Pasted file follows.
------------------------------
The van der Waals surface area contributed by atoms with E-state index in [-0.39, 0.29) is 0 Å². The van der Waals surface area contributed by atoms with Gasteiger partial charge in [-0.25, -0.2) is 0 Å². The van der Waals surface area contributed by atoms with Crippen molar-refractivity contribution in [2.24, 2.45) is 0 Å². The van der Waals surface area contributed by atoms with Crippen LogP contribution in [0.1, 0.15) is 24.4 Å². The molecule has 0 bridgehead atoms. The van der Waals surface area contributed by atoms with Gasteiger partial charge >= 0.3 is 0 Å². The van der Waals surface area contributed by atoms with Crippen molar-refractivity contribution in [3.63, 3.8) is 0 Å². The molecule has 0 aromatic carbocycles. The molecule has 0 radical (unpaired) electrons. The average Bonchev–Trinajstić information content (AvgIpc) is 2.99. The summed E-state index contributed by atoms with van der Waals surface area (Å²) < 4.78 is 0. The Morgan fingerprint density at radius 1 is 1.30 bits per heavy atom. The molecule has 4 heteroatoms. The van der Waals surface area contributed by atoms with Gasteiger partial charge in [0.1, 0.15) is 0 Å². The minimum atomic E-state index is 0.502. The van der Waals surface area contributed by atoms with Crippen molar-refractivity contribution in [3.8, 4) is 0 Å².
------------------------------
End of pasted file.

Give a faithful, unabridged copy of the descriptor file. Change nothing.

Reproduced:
The van der Waals surface area contributed by atoms with E-state index in [-0.39, 0.29) is 0 Å². The van der Waals surface area contributed by atoms with Gasteiger partial charge in [-0.25, -0.2) is 0 Å². The van der Waals surface area contributed by atoms with Crippen molar-refractivity contribution in [2.24, 2.45) is 0 Å². The van der Waals surface area contributed by atoms with Crippen LogP contribution in [0.1, 0.15) is 24.4 Å². The molecule has 0 bridgehead atoms. The van der Waals surface area contributed by atoms with Gasteiger partial charge >= 0.3 is 0 Å². The van der Waals surface area contributed by atoms with Crippen molar-refractivity contribution in [3.63, 3.8) is 0 Å². The molecule has 0 aromatic carbocycles. The molecule has 0 radical (unpaired) electrons. The average Bonchev–Trinajstić information content (AvgIpc) is 2.99. The summed E-state index contributed by atoms with van der Waals surface area (Å²) < 4.78 is 0. The Morgan fingerprint density at radius 1 is 1.30 bits per heavy atom. The molecule has 4 heteroatoms. The van der Waals surface area contributed by atoms with Gasteiger partial charge in [0.1, 0.15) is 0 Å². The minimum atomic E-state index is 0.502. The van der Waals surface area contributed by atoms with Crippen molar-refractivity contribution in [3.8, 4) is 0 Å².